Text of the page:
This might be a bit late, but we’ve recently done an investigation into the different backends, so I thought I would share the results.
Keep in mind that this investigation was very specific to the needs of our bot, so the needs may differ depending on requirements. Something that was a con for us might be a pro for you, and vice versa.
This stores each event as a row in a table. It has an integer row id; char sender id, type, intent, and action; a float timestamp, and a data text field, which contains a json serialised version of the event
- Supports postgresql, which we have operational knowledge to run
- Only fetches the list of events from the last session start
- Keeps data forever, the database will continuously grow. We’ll have to create a tool to archive old data. This shouldn’t be too difficult, since each event is stored as a separate row.
- There are only two indexes, on the integer id, and on the sender id, which will cause slowdowns for users that interact a lot with the bot. It shouldn’t be too difficult to add indexes, but it’s something we’ll need to remember to do. We can look at maybe making a PR to rasa to add creating more indexes to the tracker store code.
I wouldn’t consider this one for production, it won’t allow scaling past a single rasa instance.
This stores events as just key: value, where the key is the user ID, and the value is a string: json serialized object of the list of events
- It allows setting an expiry, so that we automatically don’t keep data forever
- It always just appends events, so the more the user interacts, the larger the values are. This can be a problem if users continually interact before our expiry, so the keys never get expired, and the list of events keeps growing, which seems like our use case. Cleaning this up is really difficult, because we’ll have to go through each key, deserialise the JSON, remove old entries, and then update the key, all while somehow avoiding race conditions.
The key is composed of the sender id, and the session_date. The session date is a bit misleading, as that is not the same for the whole session, it is just the timestamp when the row is inserted.
It adds a new document for every message.
I didn’t look at testing this locally, since it’s not something you can host on your local machine, but looking at the source code, it looks like it stores the entire event history.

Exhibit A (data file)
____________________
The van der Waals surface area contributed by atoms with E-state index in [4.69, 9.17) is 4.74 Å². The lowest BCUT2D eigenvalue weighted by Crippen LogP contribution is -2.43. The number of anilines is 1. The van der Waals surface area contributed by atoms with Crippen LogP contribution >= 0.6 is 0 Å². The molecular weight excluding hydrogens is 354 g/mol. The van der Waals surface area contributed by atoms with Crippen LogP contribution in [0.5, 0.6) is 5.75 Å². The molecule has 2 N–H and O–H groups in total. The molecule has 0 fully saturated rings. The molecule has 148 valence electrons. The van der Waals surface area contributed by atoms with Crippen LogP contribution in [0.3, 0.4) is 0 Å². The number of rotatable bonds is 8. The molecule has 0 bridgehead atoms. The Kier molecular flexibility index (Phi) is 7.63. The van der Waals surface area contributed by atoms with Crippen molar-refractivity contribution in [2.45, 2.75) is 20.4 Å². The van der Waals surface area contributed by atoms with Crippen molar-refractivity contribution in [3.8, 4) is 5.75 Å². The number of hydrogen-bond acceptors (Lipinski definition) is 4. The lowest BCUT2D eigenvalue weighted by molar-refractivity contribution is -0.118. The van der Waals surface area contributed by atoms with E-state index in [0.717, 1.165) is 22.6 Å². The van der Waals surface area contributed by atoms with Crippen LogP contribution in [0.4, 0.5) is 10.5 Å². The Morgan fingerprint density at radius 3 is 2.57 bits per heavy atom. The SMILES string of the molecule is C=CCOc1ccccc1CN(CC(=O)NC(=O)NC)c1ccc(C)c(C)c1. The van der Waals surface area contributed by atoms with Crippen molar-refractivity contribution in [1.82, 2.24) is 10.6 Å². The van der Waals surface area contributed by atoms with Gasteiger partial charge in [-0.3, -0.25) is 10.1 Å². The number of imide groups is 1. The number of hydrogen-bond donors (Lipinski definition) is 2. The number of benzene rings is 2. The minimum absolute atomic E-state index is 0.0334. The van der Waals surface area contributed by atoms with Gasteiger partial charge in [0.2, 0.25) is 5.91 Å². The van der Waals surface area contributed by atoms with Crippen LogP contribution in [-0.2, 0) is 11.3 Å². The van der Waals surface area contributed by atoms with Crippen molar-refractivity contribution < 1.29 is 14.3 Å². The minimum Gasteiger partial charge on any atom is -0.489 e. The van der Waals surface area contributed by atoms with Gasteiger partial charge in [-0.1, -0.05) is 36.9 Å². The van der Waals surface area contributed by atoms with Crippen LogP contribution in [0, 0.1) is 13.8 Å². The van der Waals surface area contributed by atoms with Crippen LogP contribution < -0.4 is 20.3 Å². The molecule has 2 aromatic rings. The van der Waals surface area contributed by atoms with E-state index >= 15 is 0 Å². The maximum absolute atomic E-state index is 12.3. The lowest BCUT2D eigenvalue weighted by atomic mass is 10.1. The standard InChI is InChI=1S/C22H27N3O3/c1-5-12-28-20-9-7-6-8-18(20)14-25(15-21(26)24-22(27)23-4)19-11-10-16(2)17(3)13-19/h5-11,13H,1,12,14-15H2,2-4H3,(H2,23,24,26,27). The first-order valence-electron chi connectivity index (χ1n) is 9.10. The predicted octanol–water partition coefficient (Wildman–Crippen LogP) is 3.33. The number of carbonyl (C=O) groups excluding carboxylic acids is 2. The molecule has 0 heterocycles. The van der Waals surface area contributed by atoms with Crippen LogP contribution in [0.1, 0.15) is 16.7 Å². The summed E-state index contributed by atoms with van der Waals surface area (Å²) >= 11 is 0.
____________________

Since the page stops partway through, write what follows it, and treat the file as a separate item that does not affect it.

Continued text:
This means for every message, it gets the list of events, processes and adds events to that list, and then adds a new row with the new entire list of events.
- Something we don’t have to manage
- Can have full conversation history for analysis, and not have to worry about performance of such a large database
- Stores the entire history for each user, so as a user uses the service more, it will slow down. Removing history will be easier here, we fetch the latest key for the user, clean up the history, and insert a new key with the cleaned up history. Any race condition issues will just mean that the user’s history doesn’t get shortened, and will hopefully get shortened on the next run.
- It never updates keys, instead only inserts keys, so storage size will grow quite quickly. This could be something that we include in the cleanup logic, to delete any older keys that we no longer require.
- This isn’t an open source tool that we can host ourselves, we have to rely on amazon
There’s an example custom tracker store for MongoDB that allows limiting the amount of history that we store: Using a custom tracker store to manage max event history in RASA. | by Simran Kaur Kahlon | Gray Matrix | Medium
It creates a single document per sender ID, and has an index on the sender ID. It updates the data for each new message. When it updates the document, it updates the data, and appends to the events.
- It only deals with the events from the current session
- It appends only new events, instead of overwriting the document every time
- We don’t have any organisational experience in running MongoDB
- Although it only deals with events for the current session, the way it does this is it loads all the events for the current user in memory, and then filters them in python, which will lead to slowdowns for users that use the service often, over time.
- It stores all events for all time. We could create something to archive older events, and we could avoid race conditions by not touching anything in the latest session.